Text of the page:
PV-SMV thrombosis has a concealed onset without any specific symptoms and signs. The diagnosis is therefore, easily delayed. If the following conditions occur, the possibility of PV-SMV thrombosis should be considered in order to achieve early diagnosis and treatment. (1) unexplained abdominal pain, abdominal distension, especially with nausea, vomiting, and bloody stool; (2) intractable ascites; (3) unexplained bloody ascites; (4) unexplained portal hypertension; (5) unexplained upper gastrointestinal bleeding or progressive spleen enlargement without apparent splenic hyperfunction; (6) unexplained paralytic intestinal obstruction, necrosis or peritonitis, etc[8,9]. The diagnosis of PV-SMV thrombosis relies on imaging. Color Doppler ultrasound is very simple, noninvasive, and has a high negative predictive value. It should be chosen first. If a positive result is found, CT or MRI scans should be considered for further investigation. Accurate judgment of the PV-SMV thrombosis duration - acute, subacute, or chronic - is extremely important for disease management[10]. According to our experience, thrombosis shown in a CT scan has a low density during the acute period (within 1 wk of the onset of the disease) (Figure 3A). It has a high density during the subacute period (1-3 wk after disease onset) with a CT value of 5-15 HU which is higher than values for the abdominal aorta and inferior vena cava (the so-called CT scan mesenteric vein angiographic phenomenon, an important piece of diagnostic evidence). It has a low density during the chronic period (> 3 wk) and is accompanied by lateral branch angiogenesis. The density of the thrombosis is not increased with contrast (Figure 3B)[11]. In the MRI scan, PV-SMV thrombosis is shown as a T1WI low signal and a T2WI high signal during the acute period. During the sub-acute period, both T1WI and T2WI signals are high. During the chronic period, T1WI gives mixed signals and T2WI gives low signals. After Gd-DTPA injection, the signal for thrombosis is not increased[12].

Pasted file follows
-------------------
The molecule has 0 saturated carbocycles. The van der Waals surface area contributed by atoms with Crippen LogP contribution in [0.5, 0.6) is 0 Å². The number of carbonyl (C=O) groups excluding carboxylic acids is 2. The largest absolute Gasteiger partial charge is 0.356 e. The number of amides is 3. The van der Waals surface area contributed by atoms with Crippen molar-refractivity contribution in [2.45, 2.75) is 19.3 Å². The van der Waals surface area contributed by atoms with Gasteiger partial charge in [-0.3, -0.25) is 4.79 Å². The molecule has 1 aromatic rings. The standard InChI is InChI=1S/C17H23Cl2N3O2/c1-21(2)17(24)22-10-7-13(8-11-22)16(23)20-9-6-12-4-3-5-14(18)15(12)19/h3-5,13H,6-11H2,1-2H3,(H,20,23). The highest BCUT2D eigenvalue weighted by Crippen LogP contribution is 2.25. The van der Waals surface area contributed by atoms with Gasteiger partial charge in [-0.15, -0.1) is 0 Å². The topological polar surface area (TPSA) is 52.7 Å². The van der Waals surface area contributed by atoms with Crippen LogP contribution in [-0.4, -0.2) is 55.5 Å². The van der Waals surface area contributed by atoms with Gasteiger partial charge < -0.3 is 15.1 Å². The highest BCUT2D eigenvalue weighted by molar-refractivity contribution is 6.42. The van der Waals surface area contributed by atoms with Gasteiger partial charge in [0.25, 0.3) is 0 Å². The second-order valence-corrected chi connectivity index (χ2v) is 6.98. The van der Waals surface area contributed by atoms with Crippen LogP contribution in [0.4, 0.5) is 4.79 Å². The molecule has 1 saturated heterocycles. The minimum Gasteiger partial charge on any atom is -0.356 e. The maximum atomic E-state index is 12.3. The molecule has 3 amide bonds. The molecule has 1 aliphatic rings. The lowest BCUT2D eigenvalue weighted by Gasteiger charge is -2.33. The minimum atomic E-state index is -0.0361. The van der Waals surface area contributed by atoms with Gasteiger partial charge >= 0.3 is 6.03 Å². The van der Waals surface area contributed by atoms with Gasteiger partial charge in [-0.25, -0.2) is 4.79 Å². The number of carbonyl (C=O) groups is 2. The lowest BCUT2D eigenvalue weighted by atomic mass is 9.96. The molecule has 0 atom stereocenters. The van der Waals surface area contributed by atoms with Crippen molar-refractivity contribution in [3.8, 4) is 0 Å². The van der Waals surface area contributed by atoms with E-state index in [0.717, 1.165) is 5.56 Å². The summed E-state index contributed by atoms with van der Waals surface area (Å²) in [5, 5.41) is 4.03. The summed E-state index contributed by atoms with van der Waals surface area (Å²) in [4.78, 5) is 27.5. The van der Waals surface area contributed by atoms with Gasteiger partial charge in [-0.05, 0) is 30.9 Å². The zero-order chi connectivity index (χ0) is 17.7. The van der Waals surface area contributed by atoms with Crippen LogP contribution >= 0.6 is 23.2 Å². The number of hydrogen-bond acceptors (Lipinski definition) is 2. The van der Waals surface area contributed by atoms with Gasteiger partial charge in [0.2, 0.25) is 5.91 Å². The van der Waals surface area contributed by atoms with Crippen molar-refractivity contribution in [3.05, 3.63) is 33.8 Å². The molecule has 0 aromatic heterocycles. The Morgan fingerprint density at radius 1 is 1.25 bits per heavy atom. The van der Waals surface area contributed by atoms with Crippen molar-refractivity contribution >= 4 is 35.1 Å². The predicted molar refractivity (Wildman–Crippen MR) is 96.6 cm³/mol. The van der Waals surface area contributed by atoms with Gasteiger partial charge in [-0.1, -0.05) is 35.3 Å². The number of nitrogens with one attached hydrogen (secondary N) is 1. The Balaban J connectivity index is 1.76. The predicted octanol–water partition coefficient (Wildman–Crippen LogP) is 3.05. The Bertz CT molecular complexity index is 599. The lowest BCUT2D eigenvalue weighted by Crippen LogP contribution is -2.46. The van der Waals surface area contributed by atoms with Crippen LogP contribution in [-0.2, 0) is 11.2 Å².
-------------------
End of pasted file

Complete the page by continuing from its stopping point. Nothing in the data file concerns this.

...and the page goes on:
Traditional PV-SMV thrombolysis treatment includes conservative internal treatment and surgical treatment. Medical treatments include thrombolysis and anticoagulation, and others, which can improve symptoms in some patients. But conservative treatment cannot directly remove the obstruction due to the thrombosis. Therefore, its efficiency is very limited and the mortality rate due to gastric bleeding is high[13]. The application of surgical treatment is limited by tissue damage and additional complications[14-17]. With the development of interventional radiology, minimally invasive technology has become one of the predominant means of treating acute-subacute PV-SMV thrombosis without obvious intestinal necrosis, perforation, and peritonitis[18-26]. The method includes direct and indirect PV-SMV thrombolysis[27]. In our study, 46 patients with acute-subacute PV-SMV thrombosis were treated interventionally. The thrombolysis was effective without severe complication.

Our study showed that the effect of direct thrombolysis is better than indirect treatment. Injecting thrombolytic agents directly into a PV-SMV thrombus can dramatically increase the effect of thrombolysis, reduce the dose of thrombolytic agent, and reduce the complication of bleeding. Using a mechanical method such as aspirating and mashing to eliminate the thrombi, balloon expanding, stent implantation, etc. can result in reperfusion within a short time and recover blood circulation[28]. However, when the disease duration is too long (> 2 wk) or angiography shows some lateral branch angiogenesis around the main vessels, there is no indication for TIPS and surgical treatment; or, if the treatment via TIPS fails, indirect PV-SMV thrombolysis is still an option[24]. Evaluation of the efficacy of indirect PV-SMV thrombolysis should rely not only on reperfusion of the main vessels. The improvement in clinical symptoms and lateral branch angiogenesis with treatment are also important indications of efficacy. We found that indirect PV-SMV thrombolysis is simple and easy. When direct thrombolysis is difficult to perform, indirect thrombolysis can dissolve some thrombi, promote lateral branch angiogenesis and relieve symptoms for acute-subacute patients. With thrombolysis through the radial artery, one can achieve superior mesenteric artery indwelling catheters. Patients with such indwelling catheters do not need to rest in bed. Complications such as bleeding at the puncture point and infection are significantly reduced. Therefore, the procedure does not introduce any inconveniences into the patient’s daily life and is easily accepted by patients.